by Robert Currer

Part 4 of 4 – 1800 Words

Wheezing, Harlow shuffled toward the cellar.  SK cocked what passed for an eyebrow on his rind face.  He had never bothered to go down there.  By all description it held only a well and food stuffs, none of which held any interest for the Scrap Knight.  What could be down there that was so important?

Harlow mounted the stairs and waved SK to follow before disappearing into the gloom below.  With some small hesitation, the Scrap Knight walked to the steps.  They were wooden and empty.  A heavy curtain hung at the bottom blocking the rest of the cellar from view.  SK descended the creaking stairs, step by groaning step, tendrils of unease taking root in his belly. 

At the bottom, he pushed the curtain aside and what he saw dropped his jaw.  A large, ornate lantern hung above a crumbling well from the pulley where the bucket would have been.  A brilliant, translucent flame swayed behind the glass casting the whole of the cellar with a pure, clean light.  Harlow stood next to the well peering over the short, decaying wall. 

His eyes lingered for a moment before he lifted his head to address his guest.  “SK, I’ve been at this post for a long, long time.  Nearly all of it alone.  I don’t mind telling you that you’re the best friend I’ve had in many a long year.  I want to show you something before you go.  Something that I have not shared with anyone.  Ever.”  His dark eyes grew watery so that they shone in the sanitized light.  He looked back down into the well and beckoned with a gauzed hand.  “Come stand by me and see.”

The Scrap Knight hesitated.  Suddenly, he was feeling very naked without his sword or sickle.  “What’s down there?” he signed but Harlow was not watching. 

The unease in his belly grew into a ball of heavy roots and SK forced his feet into small, deliberate steps craning his neck to see what might be in the well.  When he reached the edge, he looked down to find a smooth line of clear blue water with something dark floating near the bottom.  The surface rippled unnaturally, and the Scrap Knight realized it was not water at all but a massive ooze that filled the depths.  As the jelly quivered, the dark mass rose towards the surface resolving itself into a suspended corpse, slowly dissolving within the acidic slime.

“I’m sorry,” whispered Harlow.  He shoved SK into the pit with both hands.

The Scrap Knight screamed soundlessly.  He plummeted into the writhing gelatin landing on his back with a sucking, wet thop.  His eyes howled in pain as acid ooze blistered the flesh on the back of his head.  Worse, his body was sinking into the thing and finger-like pseudopods sprouted from the surface tugging him closer to complete envelopment.

Harlow had disappeared, but SK could hear him rummaging through something not far away.  His windy voice carried down the well.  “I had hoped you would want to stay but I can see now that what we had was nothing but dust in the wind to you.  After everything I’ve done, you would throw me away like trash!”  These last words came like blown gravel as he slammed something wooden shut with a vehemence that echoed through the cellar.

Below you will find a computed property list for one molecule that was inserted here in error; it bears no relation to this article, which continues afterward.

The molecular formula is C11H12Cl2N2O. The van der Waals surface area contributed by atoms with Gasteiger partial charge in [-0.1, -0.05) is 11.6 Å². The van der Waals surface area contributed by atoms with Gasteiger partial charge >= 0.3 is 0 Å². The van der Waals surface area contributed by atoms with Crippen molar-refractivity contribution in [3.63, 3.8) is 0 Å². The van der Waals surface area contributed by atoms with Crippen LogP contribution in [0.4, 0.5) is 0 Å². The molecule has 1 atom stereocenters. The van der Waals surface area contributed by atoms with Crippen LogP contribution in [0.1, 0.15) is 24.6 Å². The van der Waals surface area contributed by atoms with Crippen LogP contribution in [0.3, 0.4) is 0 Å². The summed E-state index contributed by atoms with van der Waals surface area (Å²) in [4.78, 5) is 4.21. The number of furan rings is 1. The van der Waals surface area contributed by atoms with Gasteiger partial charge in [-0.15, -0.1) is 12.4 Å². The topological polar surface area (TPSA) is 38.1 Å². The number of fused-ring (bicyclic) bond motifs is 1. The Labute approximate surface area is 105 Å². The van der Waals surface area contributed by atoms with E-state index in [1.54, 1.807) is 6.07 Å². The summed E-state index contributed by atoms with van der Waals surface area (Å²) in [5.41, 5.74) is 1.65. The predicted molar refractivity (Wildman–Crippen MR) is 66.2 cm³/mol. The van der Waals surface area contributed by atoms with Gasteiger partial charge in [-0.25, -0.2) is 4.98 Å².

Low and tight like a breeze bottled into a canyon, he said, “Despite all that, I’m not sore.  I’ll keep you here close to me and bound to my very soul.  I know you’ll soon come to realize you never meant to leave.  In your heart, you know you would never abandon me!”  His voice rose into a shrill tempest of its own so that the air above swirled, rocking the lantern.

The Scrap Knight clenched his jaw and pulled against the sucking ooze with all his might until pop!  An arm sprung free.  Roots, hunting moisture in the desert, had begun to break through the well wall widening the gaps between the stones and he dug his wooden fingers into the soft earth they revealed.  His eyes flared with crimson rage as inch by inch he dragged himself free of the searing jelly.  He was halfway up the wall, red smoke curling from his eyes and mouth, when Harlow reappeared.

The tempest whipped at his loose garments peeling them back and unwinding the gauze that wrapped his arms and calves until he loomed bare chested at the precipice of the well.  His emaciation was more pronounced below the neck such that his grey, unwholesome flesh hung on his bones like a sheet.  Harlow reached across the void and opened a door on the lantern.  From a pouch on his belt, he withdrew a powder like the one he used for the signal flame, but which smelled of fresh grave dirt.  He tossed it into the lantern.  The clear light turned aquamarine and flared.  It built in intensity until the very frame of the lantern trembled like a kettle come to a violent boil.

It was then that the Scrap Knight understood why the storms never ended, why that grey putrid flesh never healed.  Harlow was no lonely watchmen, risking the madness of isolation for the good of his people.  He was a lich feeding on the poor souls who wandered the badland’s roads.  He was the evil in this land!